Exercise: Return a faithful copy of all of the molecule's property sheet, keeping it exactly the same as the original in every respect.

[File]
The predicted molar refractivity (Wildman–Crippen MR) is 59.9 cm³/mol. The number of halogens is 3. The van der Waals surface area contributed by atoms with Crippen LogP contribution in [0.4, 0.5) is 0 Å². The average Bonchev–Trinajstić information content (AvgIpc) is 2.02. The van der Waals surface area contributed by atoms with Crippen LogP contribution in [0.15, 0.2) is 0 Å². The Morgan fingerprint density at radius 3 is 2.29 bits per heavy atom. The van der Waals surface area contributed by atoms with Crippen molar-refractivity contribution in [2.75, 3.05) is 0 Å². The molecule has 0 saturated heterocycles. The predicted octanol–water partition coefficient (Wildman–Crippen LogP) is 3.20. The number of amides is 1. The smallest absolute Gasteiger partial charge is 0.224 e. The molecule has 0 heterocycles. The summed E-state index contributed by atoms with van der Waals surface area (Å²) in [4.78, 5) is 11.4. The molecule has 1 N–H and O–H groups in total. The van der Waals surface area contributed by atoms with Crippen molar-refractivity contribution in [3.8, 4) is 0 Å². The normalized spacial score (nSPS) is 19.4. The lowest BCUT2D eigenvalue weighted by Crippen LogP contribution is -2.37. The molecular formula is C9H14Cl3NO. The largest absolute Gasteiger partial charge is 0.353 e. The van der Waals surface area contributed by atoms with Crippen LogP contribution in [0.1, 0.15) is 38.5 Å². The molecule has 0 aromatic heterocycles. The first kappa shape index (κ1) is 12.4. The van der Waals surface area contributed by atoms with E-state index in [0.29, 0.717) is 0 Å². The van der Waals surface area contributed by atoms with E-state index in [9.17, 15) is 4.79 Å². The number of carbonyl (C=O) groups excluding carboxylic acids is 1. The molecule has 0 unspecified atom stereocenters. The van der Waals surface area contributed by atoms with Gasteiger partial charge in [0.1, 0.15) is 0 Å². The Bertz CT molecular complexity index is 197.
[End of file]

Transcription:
The predicted molar refractivity (Wildman–Crippen MR) is 59.9 cm³/mol. The number of halogens is 3. The van der Waals surface area contributed by atoms with Crippen LogP contribution in [0.4, 0.5) is 0 Å². The average Bonchev–Trinajstić information content (AvgIpc) is 2.02. The van der Waals surface area contributed by atoms with Crippen LogP contribution in [0.15, 0.2) is 0 Å². The Morgan fingerprint density at radius 3 is 2.29 bits per heavy atom. The van der Waals surface area contributed by atoms with Crippen molar-refractivity contribution in [2.75, 3.05) is 0 Å². The molecule has 0 saturated heterocycles. The predicted octanol–water partition coefficient (Wildman–Crippen LogP) is 3.20. The number of amides is 1. The smallest absolute Gasteiger partial charge is 0.224 e. The molecule has 0 heterocycles. The summed E-state index contributed by atoms with van der Waals surface area (Å²) in [4.78, 5) is 11.4. The molecule has 1 N–H and O–H groups in total. The van der Waals surface area contributed by atoms with Crippen molar-refractivity contribution in [3.8, 4) is 0 Å². The normalized spacial score (nSPS) is 19.4. The lowest BCUT2D eigenvalue weighted by Crippen LogP contribution is -2.37. The molecular formula is C9H14Cl3NO. The largest absolute Gasteiger partial charge is 0.353 e. The van der Waals surface area contributed by atoms with Crippen LogP contribution in [0.1, 0.15) is 38.5 Å². The molecule has 0 aromatic heterocycles. The first kappa shape index (κ1) is 12.4. The van der Waals surface area contributed by atoms with E-state index in [0.29, 0.717) is 0 Å². The van der Waals surface area contributed by atoms with E-state index in [9.17, 15) is 4.79 Å². The number of carbonyl (C=O) groups excluding carboxylic acids is 1. The molecule has 0 unspecified atom stereocenters. The van der Waals surface area contributed by atoms with Gasteiger partial charge in [0.1, 0.15) is 0 Å². The Bertz CT molecular complexity index is 197.